With respect to the second time period and M/A-COM's attorneys' fees related to the appeal, such an award is also precluded by agreement between the parties. Counsel agreed to estimated attorneys' fees of $20,000 in connection with the appeal, with a possible adjustment up or down based on time charges. Stipulation, ¶ 11. The $20,000 additional fee is nowhere claimed to be an adjustment based on time charges. In view of these agreements between counsel, as to the attorneys' fees to be paid by Galesi, any further fee is not justifiable. The parties by their actions in carrying out the agreement have determined what was a reasonable attorney's fee for Galesi to pay and the Court will not disturb it.

A provision for reasonable attorneys' fees contained in the enforcement provision of a promissory note involves a different context than many of the opinions relied on by plaintiff. Generally, court determinations of reasonable attorneys' fees arise pursuant to statutory provisions for reasonable attorneys' fees and the court applies a "lodestar" approach. Those opinions are not totally relevant to this case because here the issue arises out of a contractual provision. When there is a contractual provision for reasonable attorneys' fees, as the Second Circuit has explained, "contractual provisions for the payment of attorneys's fees [will] be strictly construed, and general language will not be sufficient to warrant an award for a type of expense that is not customarily reimbursed." F.H. Krear & Co. v. Nineteen Named Trustees, 810 F.2d 1250, 1263 (2nd Cir. 1987) (reducing attorneys' fees to time-based charges). In Krear, the court noted that a belated oral agreement to pay attorneys at ever increasing rates could he "an impermissible `manipulat[ion of] the actual damage incurred' . . . resulting in an unwarranted burden on defendants to which the parties did not in fact agree." Id. at 1267, citing Equitable Lumber Corp. v. IPA Land Development Corp., 38 N.Y.2d 516, 524, 381 N.Y.S.2d 459, 344 N.E.2d 391 (1976).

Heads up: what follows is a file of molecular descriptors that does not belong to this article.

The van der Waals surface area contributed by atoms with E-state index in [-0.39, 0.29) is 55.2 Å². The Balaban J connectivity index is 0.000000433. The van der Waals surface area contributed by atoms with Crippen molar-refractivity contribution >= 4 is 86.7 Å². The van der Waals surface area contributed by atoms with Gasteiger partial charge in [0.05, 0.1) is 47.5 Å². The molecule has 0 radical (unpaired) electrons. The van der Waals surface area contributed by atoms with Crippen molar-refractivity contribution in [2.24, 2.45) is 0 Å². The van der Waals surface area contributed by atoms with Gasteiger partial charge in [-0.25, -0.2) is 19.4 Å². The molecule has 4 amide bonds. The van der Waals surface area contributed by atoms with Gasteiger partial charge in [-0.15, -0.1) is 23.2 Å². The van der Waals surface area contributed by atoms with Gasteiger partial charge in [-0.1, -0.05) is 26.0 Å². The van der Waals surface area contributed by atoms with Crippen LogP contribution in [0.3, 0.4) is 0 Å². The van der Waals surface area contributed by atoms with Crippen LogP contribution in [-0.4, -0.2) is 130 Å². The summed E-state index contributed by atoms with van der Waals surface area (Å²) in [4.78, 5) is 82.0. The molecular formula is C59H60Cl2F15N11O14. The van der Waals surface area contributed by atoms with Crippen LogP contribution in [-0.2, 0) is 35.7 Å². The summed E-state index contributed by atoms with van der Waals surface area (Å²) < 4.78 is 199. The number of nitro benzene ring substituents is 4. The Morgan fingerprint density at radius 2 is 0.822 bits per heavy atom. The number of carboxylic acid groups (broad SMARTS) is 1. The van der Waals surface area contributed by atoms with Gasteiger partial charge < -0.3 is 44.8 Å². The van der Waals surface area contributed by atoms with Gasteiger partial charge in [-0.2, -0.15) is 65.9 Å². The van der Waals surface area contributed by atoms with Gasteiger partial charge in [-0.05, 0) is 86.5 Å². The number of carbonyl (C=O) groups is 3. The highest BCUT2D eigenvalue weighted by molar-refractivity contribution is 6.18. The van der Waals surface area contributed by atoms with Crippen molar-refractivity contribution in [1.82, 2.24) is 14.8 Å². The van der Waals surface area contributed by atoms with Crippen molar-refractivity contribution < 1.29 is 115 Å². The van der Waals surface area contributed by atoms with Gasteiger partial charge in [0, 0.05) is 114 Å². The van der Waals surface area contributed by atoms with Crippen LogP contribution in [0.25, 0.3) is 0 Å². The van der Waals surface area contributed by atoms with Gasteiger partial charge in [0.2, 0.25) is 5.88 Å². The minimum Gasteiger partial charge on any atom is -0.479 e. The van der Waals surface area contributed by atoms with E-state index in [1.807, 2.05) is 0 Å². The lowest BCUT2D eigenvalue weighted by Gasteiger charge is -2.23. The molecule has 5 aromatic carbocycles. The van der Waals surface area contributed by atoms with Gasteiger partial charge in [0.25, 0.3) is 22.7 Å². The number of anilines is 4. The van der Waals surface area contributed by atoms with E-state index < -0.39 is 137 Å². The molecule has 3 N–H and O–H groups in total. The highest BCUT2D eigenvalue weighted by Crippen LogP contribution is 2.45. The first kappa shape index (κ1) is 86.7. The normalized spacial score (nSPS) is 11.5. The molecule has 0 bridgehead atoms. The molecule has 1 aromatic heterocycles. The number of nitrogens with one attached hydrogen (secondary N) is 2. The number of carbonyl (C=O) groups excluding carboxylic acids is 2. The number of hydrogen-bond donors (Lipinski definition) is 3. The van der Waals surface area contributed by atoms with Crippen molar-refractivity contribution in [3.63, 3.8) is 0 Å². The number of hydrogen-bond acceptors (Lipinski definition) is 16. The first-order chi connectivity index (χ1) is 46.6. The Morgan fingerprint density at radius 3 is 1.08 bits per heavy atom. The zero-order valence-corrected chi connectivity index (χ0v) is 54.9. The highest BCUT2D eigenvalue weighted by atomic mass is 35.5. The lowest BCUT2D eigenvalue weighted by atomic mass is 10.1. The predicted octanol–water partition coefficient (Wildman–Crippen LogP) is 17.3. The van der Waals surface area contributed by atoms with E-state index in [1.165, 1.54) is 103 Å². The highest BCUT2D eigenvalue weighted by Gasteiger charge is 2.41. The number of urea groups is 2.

Plaintiff's counsel contends that M/A-COM has in fact paid the additional $20,000 premium and that the total fees charged by it to M/A-COM are reasonable in light of the results obtained. Plaintiff's counsel does not disclose the terms of its original retainer and thus the Court is unable to determine if a premium payment was anticipated. Nevertheless, the Court would not dispute that the total fees paid by M/A-COM to its counsel are reasonable in light of the results obtained. The fact remains that the agreement by M/A-COM to pay the premium was reached after judgment in the district court and after defendant and plaintiff had agreed upon an estimated $20,000 to be adjusted "when the actual time-based attorneys' fees and disbursements were known" as the amount Galesi would bear. Stipulation, ¶ 11. It is the agreement between Galesi and M/A-COM, or their counsel, that governs the reasonableness of the attorney's fees that Galesi should bear, not the agreement between M/A-COM and its counsel.

Motion denied.

IT IS SO ORDERED.

19901214